While turning up his nose at federal grants for early childhood development ($60 million), broadband internet installation in rural parishes ($80.6 million) and for a high-speed rail system between Baton Rouge and New Orleans ($300 million), Jindal, upon slashing funding for parish libraries throughout the state, apparently saw no inconsistency in suggesting that the libraries apply for federal monies in lieu of state funding.

The grumblings began ever-so-slowly but they have been growing steadily. The legislature, albeit the right-wing Tea Party splinter clique of the Republican Party, finally stood up to Jindal toward the end of this year’s legislative session and refused to give in on the governor’s efforts to use one-time revenue to close a gaping hole in the state budget.

Other developments that did not bode well for the governor include:

• A state budget that lay in shambles, resulting in mid-year budget cuts of $500 million because of reductions in revenue—due largely to the roughly $5 billion per year in corporate tax breaks;

• Unexpected cuts to the state’s Medicaid program by the federal government which cost the state $859 million, including $329 million the first year to hospitals and clinics run by Louisiana State University—about a quarter of the health system’s annual budget. Those cuts will mean the loss of medical benefits for about 300,000 indigent citizens in Louisiana;

• Failed efforts to privatize state prisons, even though he did manage to close two prison facilities and a state hospital without bothering to notify legislators in the areas affected—a huge bone of contention for lawmakers who, besides having their own feathers ruffled, had to try and explain the sudden turn of events to constituents;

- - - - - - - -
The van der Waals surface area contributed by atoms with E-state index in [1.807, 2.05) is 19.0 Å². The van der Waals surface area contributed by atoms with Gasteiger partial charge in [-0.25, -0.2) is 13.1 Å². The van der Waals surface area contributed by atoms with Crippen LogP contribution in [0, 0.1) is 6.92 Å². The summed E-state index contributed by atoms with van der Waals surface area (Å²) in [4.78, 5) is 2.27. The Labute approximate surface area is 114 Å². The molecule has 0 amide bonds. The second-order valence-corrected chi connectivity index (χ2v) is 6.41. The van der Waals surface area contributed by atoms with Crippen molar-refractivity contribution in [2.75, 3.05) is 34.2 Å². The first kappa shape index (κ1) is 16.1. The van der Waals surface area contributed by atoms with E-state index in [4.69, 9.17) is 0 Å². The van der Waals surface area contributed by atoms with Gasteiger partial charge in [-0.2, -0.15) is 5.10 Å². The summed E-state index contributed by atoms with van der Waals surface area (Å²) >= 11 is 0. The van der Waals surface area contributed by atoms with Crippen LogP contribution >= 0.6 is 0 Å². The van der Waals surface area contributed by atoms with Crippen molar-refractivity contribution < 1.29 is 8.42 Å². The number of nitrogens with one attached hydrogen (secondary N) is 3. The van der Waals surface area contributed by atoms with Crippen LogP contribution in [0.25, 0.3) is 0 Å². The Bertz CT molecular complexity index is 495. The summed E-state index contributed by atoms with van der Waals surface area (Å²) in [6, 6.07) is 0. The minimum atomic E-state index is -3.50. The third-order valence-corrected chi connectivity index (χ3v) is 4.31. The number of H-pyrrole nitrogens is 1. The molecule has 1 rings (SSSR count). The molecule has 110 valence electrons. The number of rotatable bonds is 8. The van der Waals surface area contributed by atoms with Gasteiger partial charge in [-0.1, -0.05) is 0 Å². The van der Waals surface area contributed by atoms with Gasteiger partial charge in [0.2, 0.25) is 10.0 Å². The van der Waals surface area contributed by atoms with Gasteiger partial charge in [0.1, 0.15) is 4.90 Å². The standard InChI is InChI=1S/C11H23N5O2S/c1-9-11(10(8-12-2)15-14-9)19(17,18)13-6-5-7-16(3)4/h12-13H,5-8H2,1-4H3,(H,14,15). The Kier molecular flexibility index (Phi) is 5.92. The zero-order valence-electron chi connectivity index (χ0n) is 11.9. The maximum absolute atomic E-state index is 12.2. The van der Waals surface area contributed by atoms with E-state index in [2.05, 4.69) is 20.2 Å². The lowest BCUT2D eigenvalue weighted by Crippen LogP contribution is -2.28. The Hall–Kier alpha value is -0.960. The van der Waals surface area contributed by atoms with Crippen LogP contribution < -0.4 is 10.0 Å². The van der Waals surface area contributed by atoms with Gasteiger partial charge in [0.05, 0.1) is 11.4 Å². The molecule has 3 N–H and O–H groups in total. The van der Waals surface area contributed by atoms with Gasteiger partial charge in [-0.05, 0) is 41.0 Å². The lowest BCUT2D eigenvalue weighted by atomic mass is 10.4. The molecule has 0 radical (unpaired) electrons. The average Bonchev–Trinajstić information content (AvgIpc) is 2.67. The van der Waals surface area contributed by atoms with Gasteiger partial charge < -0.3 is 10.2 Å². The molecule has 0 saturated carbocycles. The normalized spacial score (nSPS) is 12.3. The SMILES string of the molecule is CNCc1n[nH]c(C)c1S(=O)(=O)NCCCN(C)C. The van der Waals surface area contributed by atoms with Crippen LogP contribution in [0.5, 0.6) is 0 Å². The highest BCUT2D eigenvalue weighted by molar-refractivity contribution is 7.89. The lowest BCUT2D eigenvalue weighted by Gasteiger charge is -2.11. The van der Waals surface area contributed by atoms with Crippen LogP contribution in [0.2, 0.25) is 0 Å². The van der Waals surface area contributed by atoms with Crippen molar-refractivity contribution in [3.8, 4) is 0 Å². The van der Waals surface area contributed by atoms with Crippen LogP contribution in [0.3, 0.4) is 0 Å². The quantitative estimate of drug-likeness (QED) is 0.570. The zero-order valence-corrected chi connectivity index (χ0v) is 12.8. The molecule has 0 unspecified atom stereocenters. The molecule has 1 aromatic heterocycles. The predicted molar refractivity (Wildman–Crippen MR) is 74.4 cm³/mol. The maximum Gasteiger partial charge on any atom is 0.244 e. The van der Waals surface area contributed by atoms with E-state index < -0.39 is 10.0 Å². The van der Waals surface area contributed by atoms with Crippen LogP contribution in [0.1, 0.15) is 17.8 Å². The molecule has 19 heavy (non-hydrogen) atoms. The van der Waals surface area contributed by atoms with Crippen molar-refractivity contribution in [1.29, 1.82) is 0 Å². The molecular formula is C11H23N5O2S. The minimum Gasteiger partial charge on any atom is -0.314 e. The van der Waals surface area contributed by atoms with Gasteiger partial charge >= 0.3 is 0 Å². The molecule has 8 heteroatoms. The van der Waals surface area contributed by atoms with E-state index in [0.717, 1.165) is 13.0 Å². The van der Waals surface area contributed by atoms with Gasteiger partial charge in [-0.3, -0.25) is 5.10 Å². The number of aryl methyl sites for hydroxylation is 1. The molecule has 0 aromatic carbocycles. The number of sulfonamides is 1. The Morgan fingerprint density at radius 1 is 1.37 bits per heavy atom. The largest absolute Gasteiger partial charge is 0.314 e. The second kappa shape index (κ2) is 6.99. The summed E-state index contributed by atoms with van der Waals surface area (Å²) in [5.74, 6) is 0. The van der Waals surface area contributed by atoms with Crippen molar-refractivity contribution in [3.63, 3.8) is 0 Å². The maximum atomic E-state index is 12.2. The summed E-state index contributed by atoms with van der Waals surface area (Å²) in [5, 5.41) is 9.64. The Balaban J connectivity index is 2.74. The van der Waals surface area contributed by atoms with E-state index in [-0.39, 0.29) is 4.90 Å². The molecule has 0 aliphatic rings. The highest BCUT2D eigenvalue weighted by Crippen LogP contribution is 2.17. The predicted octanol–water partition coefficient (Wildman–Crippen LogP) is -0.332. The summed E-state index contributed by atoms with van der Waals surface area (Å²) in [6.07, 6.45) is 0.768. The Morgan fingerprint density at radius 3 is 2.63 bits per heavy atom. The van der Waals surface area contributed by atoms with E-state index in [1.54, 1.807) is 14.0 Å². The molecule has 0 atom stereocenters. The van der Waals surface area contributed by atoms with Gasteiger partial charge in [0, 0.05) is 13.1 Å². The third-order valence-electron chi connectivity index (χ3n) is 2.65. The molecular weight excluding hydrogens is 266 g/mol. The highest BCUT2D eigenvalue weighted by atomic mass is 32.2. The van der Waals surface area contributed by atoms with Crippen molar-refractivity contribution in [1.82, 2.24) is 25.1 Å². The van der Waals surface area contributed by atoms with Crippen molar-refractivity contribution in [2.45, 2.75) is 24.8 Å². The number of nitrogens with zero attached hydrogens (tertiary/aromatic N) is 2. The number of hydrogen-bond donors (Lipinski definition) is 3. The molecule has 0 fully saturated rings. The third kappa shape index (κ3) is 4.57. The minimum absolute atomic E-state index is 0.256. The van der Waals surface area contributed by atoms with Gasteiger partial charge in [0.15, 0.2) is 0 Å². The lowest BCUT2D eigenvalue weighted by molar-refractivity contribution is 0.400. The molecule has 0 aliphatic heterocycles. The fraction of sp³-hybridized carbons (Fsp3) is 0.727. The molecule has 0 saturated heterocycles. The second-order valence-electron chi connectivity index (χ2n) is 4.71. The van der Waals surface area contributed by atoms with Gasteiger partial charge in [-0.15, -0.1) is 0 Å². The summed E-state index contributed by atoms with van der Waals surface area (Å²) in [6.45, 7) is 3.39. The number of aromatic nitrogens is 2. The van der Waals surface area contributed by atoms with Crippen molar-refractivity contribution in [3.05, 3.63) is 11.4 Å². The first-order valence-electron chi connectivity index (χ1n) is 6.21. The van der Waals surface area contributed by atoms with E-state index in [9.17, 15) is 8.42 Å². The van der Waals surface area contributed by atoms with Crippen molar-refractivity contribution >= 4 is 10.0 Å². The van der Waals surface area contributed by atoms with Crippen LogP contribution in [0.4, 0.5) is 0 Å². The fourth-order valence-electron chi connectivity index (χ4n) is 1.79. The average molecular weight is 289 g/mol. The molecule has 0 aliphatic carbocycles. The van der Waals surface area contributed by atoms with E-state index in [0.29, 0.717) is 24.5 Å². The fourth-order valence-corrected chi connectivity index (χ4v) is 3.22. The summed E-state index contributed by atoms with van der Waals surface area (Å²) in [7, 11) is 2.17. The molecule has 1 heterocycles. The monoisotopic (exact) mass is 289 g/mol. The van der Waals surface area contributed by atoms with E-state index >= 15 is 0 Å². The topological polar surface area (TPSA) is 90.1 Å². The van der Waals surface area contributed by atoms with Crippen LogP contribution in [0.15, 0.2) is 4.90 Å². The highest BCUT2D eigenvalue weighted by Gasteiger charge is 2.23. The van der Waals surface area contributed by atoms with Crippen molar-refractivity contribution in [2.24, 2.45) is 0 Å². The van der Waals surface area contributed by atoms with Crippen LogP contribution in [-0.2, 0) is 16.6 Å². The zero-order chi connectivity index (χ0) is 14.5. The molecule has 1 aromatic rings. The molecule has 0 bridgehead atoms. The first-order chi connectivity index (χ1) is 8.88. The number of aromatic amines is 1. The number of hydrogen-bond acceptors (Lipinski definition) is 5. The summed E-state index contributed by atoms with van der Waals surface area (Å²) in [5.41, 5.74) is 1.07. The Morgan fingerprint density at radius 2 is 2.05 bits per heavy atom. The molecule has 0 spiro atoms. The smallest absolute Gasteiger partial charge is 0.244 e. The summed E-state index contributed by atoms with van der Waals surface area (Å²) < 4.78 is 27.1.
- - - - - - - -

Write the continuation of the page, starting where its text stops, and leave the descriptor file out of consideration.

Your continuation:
• Revelation that he had refused to return some $55,000 in laundered campaign funds from a St. Tammany bank president;

• Failed efforts to revamp the state employee retirement system for civil service employees. State police were exempted—perhaps because they form his security detail. And despite questions about the tax or Social Security implications, Jindal plans to plunge ahead with implementation of the part of the plan that did pass without the benefit of a ruling by the IRS—a ruling that could ultimately come back to bite him;

• A failed effort by the Sabine River Authority to sell water to a corporation headed up by two major Jindal campaign contributors—Donald “Boysie” Bollinger of Lockport and Aubrey Temple of DeRidder;

• A school voucher system that is nothing less than a train wreck, a political nightmare. State Education Superintendent John White, after Jindal rushed the voucher program through the legislature, rushed the vetting process for the awarding of vouchers through the Board of Elementary and Secondary Education, abetted by members Penny Dastugue, Jay Guillot and Chas Roemer—quickly turning the entire process into a pathetic farce;